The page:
Young leaders from around the world are gathering at the United Nations Headquarters in New York Saturday to address arguably the most urgent issue of our time. The Youth Climate Summit comes on the heels of an international strike spearheaded by Greta Thunberg, the 16-year-old climate activist from Sweden, who arrived in New York via emissions-free sailboat earlier this month.

Translated from Swedish, "berg" means "mountain," so it may feel fated that a young woman with Viking blood in her veins and summit in her name would be at the helm. But let's go out on a limb and presume Thunberg, in keeping with most activists, would chafe at the notion of pre-ordained "destiny," and rightly so. Destiny is passive — it happens to you. It's also egomaniacal. Change, on the other hand, is active; you have to fight. And it is humble. "We need to get angry and understand what is at stake," Thunberg declared. "And then we need to transform that anger into action."

This new generation of activists' most pernicious enemy is denial. The people in charge — complacent politicians and corporation heads who grossly benefit from maintaining the status quo — are buffered from real-life consequences of climate change. But millions of people don't share that privilege. For them, climate change isn't an abstract concept, but a daily state of emergency, whether it comes in the form of "prolonged drought in sub-Saharan Africa…devastating tropical storms sweeping across Southeast Asia, the Caribbean and the Pacific…[or] heatwaves and wildfires," as Amnesty International reportsare all too real problems people are facing on a regular basis.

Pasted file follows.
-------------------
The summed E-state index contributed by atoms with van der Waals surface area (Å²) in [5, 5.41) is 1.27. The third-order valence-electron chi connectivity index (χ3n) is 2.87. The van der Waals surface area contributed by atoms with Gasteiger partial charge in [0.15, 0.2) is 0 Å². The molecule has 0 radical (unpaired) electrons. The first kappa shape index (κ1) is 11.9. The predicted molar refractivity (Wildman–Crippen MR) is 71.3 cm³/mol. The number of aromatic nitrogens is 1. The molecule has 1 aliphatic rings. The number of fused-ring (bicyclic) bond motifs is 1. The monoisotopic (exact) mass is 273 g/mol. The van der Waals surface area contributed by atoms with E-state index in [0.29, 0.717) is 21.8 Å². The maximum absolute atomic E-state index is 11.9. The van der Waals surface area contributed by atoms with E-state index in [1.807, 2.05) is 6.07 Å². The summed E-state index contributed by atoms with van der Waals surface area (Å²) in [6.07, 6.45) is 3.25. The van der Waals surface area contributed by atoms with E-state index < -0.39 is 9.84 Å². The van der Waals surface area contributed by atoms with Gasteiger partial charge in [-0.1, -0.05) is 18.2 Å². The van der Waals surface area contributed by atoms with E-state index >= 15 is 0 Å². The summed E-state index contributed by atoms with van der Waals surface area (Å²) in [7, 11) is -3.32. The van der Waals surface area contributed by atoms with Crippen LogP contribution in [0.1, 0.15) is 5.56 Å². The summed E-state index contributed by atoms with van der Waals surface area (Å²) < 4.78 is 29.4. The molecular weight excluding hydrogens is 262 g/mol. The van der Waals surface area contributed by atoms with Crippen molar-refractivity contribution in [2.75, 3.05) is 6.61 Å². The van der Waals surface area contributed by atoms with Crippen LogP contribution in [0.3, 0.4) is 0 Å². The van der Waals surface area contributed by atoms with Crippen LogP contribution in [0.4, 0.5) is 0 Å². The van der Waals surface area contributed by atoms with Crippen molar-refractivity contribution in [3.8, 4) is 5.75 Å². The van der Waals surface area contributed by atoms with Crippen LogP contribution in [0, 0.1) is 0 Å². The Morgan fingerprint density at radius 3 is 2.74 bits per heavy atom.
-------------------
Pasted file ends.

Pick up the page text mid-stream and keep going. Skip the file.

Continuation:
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Millions of people in over 150 countries across the globe marched for lawmakers and corporations to take action to help stop climate change on Friday, September 20.

The Climate Strikes were organized by children around the world as an extension of the of the "Fridays for Future" campaign. Students have been walking out of classrooms on Fridays to speak out about political inaction surrounding the climate crisis.

"We need to act right now to stop burning fossil fuels and ensure a rapid energy revolution with equity, reparations and climate justice at its heart," organizers say.

There's no doubt the visual images from the marches send a powerful message to those on the ground but especially those watching from around the world. GOOD's own Gabriel Reilich was on the scene for the largest of the Climate Strikes. Here are 18 of the best signs from the Climate Strike march in New York City.

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September 20th marks the beginning of a pivotal push for the future of our planet. The Global Climate Strike will set the stage for the United Nations Climate Action Summit, where more than 60 nations are expected to build upon their commitment to 2015's Paris Agreement for combating climate change.

Millions of people are expected to take part in an estimated 4,000 events across 130 countries.

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via Apple

When the iPhone 11 debuted on September 10, it was met with less enthusiasm than the usual iPhone release. A lot of techies are holding off purchasing the latest gadget until Apple releases a phone with 5G technology.

Major US phone carriers have yet to build out the infrastructure necessary to provide a consistent 5G experience, so Apple didn't feel it necessary to integrate the technology into its latest iPhone.

A dramatic new feature on the iPhone 11 Pro is its three camera lenses. The three lenses give users the the original wide, plus ultrawide and telephoto options.

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via I love butter / Flickr

We often dismiss our dreams as nonsensical dispatches from the mind while we're deep asleep. But recent research proves that our dreams can definitely affect our waking lives.

People often dream about their significant others and studies show it actually affects how we behave towads them the next day.

"A lot of people don't pay attention to their dreams and are unaware of the impact they have on their state of mind," said Dylan Selterman, psychology lecturer at the University of Maryland, says according to The Huffington Post. "Now we have evidence that there is this association."